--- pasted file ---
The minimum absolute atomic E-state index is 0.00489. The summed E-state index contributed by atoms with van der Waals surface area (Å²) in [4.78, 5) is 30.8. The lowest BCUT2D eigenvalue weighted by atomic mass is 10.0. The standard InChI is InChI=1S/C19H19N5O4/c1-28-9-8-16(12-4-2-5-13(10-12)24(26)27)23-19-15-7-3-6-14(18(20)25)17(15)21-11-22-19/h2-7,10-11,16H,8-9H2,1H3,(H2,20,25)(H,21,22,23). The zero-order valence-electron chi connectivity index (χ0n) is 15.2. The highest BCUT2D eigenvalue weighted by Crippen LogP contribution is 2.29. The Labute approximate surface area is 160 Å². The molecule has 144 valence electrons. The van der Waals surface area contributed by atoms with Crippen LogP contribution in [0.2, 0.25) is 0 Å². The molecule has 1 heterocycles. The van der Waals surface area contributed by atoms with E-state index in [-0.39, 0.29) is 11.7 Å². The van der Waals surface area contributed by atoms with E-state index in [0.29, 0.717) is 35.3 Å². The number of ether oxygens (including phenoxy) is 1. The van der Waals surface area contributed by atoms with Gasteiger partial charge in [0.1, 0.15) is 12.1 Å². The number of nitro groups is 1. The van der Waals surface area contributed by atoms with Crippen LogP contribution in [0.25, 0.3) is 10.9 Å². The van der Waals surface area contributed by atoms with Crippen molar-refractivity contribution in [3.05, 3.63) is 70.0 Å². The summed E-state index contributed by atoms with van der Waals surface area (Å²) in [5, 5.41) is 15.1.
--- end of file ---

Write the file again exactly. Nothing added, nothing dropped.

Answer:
The minimum absolute atomic E-state index is 0.00489. The summed E-state index contributed by atoms with van der Waals surface area (Å²) in [4.78, 5) is 30.8. The lowest BCUT2D eigenvalue weighted by atomic mass is 10.0. The standard InChI is InChI=1S/C19H19N5O4/c1-28-9-8-16(12-4-2-5-13(10-12)24(26)27)23-19-15-7-3-6-14(18(20)25)17(15)21-11-22-19/h2-7,10-11,16H,8-9H2,1H3,(H2,20,25)(H,21,22,23). The zero-order valence-electron chi connectivity index (χ0n) is 15.2. The highest BCUT2D eigenvalue weighted by Crippen LogP contribution is 2.29. The Labute approximate surface area is 160 Å². The molecule has 144 valence electrons. The van der Waals surface area contributed by atoms with Crippen LogP contribution in [0.2, 0.25) is 0 Å². The molecule has 1 heterocycles. The van der Waals surface area contributed by atoms with E-state index in [-0.39, 0.29) is 11.7 Å². The van der Waals surface area contributed by atoms with E-state index in [0.29, 0.717) is 35.3 Å². The number of ether oxygens (including phenoxy) is 1. The van der Waals surface area contributed by atoms with Gasteiger partial charge in [0.1, 0.15) is 12.1 Å². The number of nitro groups is 1. The van der Waals surface area contributed by atoms with Crippen LogP contribution in [0.25, 0.3) is 10.9 Å². The van der Waals surface area contributed by atoms with Crippen molar-refractivity contribution in [3.05, 3.63) is 70.0 Å². The summed E-state index contributed by atoms with van der Waals surface area (Å²) in [5, 5.41) is 15.1.